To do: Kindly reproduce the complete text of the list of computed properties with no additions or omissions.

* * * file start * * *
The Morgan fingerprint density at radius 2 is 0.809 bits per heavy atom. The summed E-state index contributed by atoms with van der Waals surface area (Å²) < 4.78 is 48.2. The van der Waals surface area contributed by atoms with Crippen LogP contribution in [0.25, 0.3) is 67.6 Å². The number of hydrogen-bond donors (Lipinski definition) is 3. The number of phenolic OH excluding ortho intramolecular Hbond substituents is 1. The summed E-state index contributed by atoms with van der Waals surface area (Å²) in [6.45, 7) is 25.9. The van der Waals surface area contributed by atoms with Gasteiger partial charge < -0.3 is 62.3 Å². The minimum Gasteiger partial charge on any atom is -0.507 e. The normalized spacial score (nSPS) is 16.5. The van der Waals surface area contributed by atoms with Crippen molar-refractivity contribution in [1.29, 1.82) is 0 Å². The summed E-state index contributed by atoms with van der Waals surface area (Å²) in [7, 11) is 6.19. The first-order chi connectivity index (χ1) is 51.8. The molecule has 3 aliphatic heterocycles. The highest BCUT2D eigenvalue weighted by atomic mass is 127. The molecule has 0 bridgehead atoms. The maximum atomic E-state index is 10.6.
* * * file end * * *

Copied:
The Morgan fingerprint density at radius 2 is 0.809 bits per heavy atom. The summed E-state index contributed by atoms with van der Waals surface area (Å²) < 4.78 is 48.2. The van der Waals surface area contributed by atoms with Crippen LogP contribution in [0.25, 0.3) is 67.6 Å². The number of hydrogen-bond donors (Lipinski definition) is 3. The number of phenolic OH excluding ortho intramolecular Hbond substituents is 1. The summed E-state index contributed by atoms with van der Waals surface area (Å²) in [6.45, 7) is 25.9. The van der Waals surface area contributed by atoms with Gasteiger partial charge < -0.3 is 62.3 Å². The minimum Gasteiger partial charge on any atom is -0.507 e. The normalized spacial score (nSPS) is 16.5. The van der Waals surface area contributed by atoms with Crippen molar-refractivity contribution in [1.29, 1.82) is 0 Å². The summed E-state index contributed by atoms with van der Waals surface area (Å²) in [7, 11) is 6.19. The first-order chi connectivity index (χ1) is 51.8. The molecule has 3 aliphatic heterocycles. The highest BCUT2D eigenvalue weighted by atomic mass is 127. The molecule has 0 bridgehead atoms. The maximum atomic E-state index is 10.6.